Red-and-white Christmas theme
ACTRESS Glaiza de Castro, one of the lead stars in the GMA 7 drama series “Temptation of Wife,” had to cancel her family’s trip to Laoag in Ilocos Norte this holiday season because of work.
Glaiza said taping for the program would resume tomorrow and run smack into her Laoag vacation. She may drive to a nearer place like Tagaytay or Baguio City instead.
“Each year, we spend Christmas Day with my side of the family, the Castro clan, in Parañaque City. New Year’s Day has always been spent here at home,” Glaiza’s mom Cristy told Living Stars.
The 24-year-old actress is named Glaiza Castro Galura in real life. Her parents, Alfredo and Cristy, are retired singers, once called The Alcris Duet in the early 1980s. Glaiza’s uncle Dan Alvaro and brother Alchris Galura are also actors.
Home to Glaiza is the 120-sq m, two-story house in Quezon City that she purchased in 2010. The actress said her first Christmas in this house had been the most memorable.
“My two sisters, one living in Zamboanga City and the other in Valenzuela, brought their whole family here. We shared food, played games and exchanged gifts. We all got so emotional,” she recalled.
Glaiza had fever and headache at the time of our visit. While she was napping, her parents led us to a nipa hut at the garage to show us their newly assembled Christmas Belen, or Nativity Scene.
“I bought the figurines of the Holy Family from SM, and the other characters from a bargain shop in Dapitan,” Cristy said.
Glaiza’s dad then showed us a huge aquarium where he breeds species like golden arowana, knife fish, dragon fin, Japanese koi and tiger oscar. “It’s relaxing to just sit in front of it and stare,” Alfredo said.
He later led us to a pocket garden that has more aquariums containing flower horns, red jewels and tilapia.
Because it’s Christmas, the living area now has a red-and-white color scheme. Glaiza’s mom said the curtains and pillow covers were usually in light brown, chocolate and black to match the wall decor. The seven-foot Christmas tree was assembled only on the day of our visit, Cristy said. It’s adorned with artificial flowers, bells and butterflies, as well as moving LED lights.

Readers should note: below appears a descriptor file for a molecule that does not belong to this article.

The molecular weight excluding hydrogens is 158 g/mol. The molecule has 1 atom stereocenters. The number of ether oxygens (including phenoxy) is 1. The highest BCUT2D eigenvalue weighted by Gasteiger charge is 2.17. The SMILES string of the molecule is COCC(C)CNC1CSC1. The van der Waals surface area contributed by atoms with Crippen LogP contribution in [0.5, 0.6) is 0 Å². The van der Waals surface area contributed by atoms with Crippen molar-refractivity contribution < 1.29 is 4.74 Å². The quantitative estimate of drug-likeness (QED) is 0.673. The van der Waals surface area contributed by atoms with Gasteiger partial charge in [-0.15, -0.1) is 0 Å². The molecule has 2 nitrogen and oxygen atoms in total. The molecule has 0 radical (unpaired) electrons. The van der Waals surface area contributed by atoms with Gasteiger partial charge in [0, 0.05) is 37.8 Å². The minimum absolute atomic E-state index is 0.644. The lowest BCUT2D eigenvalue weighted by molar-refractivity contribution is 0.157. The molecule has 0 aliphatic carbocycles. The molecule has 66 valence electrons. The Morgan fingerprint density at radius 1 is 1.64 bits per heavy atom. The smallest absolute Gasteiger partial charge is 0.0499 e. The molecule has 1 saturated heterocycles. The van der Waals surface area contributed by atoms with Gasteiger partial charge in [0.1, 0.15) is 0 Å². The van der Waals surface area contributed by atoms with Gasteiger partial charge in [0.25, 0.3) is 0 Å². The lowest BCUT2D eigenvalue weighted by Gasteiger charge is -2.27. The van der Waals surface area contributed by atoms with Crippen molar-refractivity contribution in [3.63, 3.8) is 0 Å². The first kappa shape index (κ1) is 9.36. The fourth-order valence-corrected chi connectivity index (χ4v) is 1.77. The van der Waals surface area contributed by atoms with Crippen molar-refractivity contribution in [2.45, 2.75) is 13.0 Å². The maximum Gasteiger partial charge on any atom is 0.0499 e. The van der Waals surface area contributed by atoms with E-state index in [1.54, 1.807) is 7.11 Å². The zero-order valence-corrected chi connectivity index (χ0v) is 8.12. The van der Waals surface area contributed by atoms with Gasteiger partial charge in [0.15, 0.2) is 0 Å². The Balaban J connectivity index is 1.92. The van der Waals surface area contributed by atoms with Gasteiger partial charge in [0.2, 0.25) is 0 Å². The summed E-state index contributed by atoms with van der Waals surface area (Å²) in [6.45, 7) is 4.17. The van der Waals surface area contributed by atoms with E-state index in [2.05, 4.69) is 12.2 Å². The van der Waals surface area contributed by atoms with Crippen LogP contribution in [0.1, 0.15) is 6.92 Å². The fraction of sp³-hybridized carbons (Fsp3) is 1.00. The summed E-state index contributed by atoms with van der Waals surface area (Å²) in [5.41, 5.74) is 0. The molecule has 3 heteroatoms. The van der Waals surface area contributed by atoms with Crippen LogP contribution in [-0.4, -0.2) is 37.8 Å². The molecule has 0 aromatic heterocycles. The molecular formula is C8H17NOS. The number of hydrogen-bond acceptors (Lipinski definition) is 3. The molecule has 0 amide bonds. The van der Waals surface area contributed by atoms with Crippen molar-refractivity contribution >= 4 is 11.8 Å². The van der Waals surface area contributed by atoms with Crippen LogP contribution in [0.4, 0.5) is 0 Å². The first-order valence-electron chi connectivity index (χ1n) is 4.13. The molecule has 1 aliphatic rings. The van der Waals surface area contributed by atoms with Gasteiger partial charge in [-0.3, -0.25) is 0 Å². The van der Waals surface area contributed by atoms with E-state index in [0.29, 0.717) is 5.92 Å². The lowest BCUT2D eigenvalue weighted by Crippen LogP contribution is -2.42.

In between the living area and the dining nook is the pocket garden with bamboo plants, pea gravels, polished stones, a sun roof and a water fountain.
“This completes the Zen-like look of the house,” Cristy explained.
She then served us bibingka and puto bumbong, popular Filipino delicacies during Yuletide, on the six-seat wooden dining table, which was brought here
from the Galuras’ old home in Bulacan.
Hanging on the wall by the staircase landing is a huge framed photograph of Glaiza dressed as Grazilda, the character she portrayed in the 2010 GMA 7 fantasy series.
Access to the attic is through Glaiza’s bedroom. With walls painted in black and red, the attic serves as a TV room and storage space for Glaiza’s drum set, guitar and book collections.
“It’s also where she and Alchris hang out. The two are really close,” said Cristy. “Glaiza plans to turn this into a soundproof music room.”
Alchris’ bedroom is directly across his sister’s. A quick peek inside showed us a low-platform bed and a white wall with alibata characters painted in black. The actor later said the characters spelled kalayaan (freedom).
The balcony is Cristy’s prayer area. “Every morning I would kneel in one corner while facing the sky. On days when the other family members aren’t busy, they join me,” said Cristy, who is a devout Baptist.
While still scouting for the perfect house, Glaiza specifically said she wanted it inside a secured village near her home network GMA 7. “She was also specific about it having many bedrooms and an attic,” Cristy recalled.
Glaiza said: “I’ve always wanted to have my own bedroom and walk-in closet. I prayed for this for a long time. It inspired me to work harder. I’m thankful that, finally, I now have a place I can call my own.”
Photos by Jim Guiao Punzalan
Get Inquirer updates while on the go, add us on these apps:
Disclaimer: The comments uploaded on this site do not necessarily represent or reflect the views of management and owner of INQUIRER.net. We reserve the right to exclude comments that we deem to be inconsistent with our editorial standards.
To subscribe to the Philippine Daily Inquirer newspaper in the Philippines, call +63 2 896-6000 for Metro Manila and Metro Cebu or email your subscription request here.
Factual errors? Contact the Philippine Daily Inquirer's day desk. Believe this article violates journalistic ethics? Contact the Inquirer's Reader's Advocate. Or write The Readers' Advocate:
c/o Philippine Daily Inquirer Chino Roces Avenue corner Yague and Mascardo Streets, Makati City,Metro Manila, Philippines Or fax nos. +63 2 8974793 to 94